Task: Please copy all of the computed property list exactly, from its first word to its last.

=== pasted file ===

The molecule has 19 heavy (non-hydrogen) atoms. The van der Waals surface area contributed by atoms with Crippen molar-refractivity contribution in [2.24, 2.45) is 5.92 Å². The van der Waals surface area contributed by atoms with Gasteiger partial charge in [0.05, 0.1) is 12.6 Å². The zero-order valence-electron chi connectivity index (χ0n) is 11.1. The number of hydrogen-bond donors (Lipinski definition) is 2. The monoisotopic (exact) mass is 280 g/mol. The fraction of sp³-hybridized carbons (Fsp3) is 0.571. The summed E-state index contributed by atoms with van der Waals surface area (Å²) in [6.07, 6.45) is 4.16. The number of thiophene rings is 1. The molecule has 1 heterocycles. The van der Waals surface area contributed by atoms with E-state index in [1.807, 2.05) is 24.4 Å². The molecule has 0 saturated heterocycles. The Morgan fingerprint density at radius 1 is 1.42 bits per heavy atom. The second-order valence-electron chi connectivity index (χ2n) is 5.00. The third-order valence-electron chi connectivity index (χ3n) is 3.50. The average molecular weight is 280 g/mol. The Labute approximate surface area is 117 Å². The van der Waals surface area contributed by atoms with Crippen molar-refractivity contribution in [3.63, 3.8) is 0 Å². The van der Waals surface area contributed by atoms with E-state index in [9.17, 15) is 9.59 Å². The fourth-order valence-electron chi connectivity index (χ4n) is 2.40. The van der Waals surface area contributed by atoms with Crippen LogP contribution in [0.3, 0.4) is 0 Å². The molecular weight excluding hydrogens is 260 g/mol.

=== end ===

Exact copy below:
The molecule has 19 heavy (non-hydrogen) atoms. The van der Waals surface area contributed by atoms with Crippen molar-refractivity contribution in [2.24, 2.45) is 5.92 Å². The van der Waals surface area contributed by atoms with Gasteiger partial charge in [0.05, 0.1) is 12.6 Å². The zero-order valence-electron chi connectivity index (χ0n) is 11.1. The number of hydrogen-bond donors (Lipinski definition) is 2. The monoisotopic (exact) mass is 280 g/mol. The fraction of sp³-hybridized carbons (Fsp3) is 0.571. The summed E-state index contributed by atoms with van der Waals surface area (Å²) in [6.07, 6.45) is 4.16. The number of thiophene rings is 1. The molecule has 1 heterocycles. The van der Waals surface area contributed by atoms with E-state index in [1.807, 2.05) is 24.4 Å². The molecule has 0 saturated heterocycles. The Morgan fingerprint density at radius 1 is 1.42 bits per heavy atom. The second-order valence-electron chi connectivity index (χ2n) is 5.00. The third-order valence-electron chi connectivity index (χ3n) is 3.50. The average molecular weight is 280 g/mol. The Labute approximate surface area is 117 Å². The van der Waals surface area contributed by atoms with Crippen molar-refractivity contribution in [3.63, 3.8) is 0 Å². The van der Waals surface area contributed by atoms with E-state index in [9.17, 15) is 9.59 Å². The fourth-order valence-electron chi connectivity index (χ4n) is 2.40. The van der Waals surface area contributed by atoms with Crippen LogP contribution in [0.3, 0.4) is 0 Å². The molecular weight excluding hydrogens is 260 g/mol.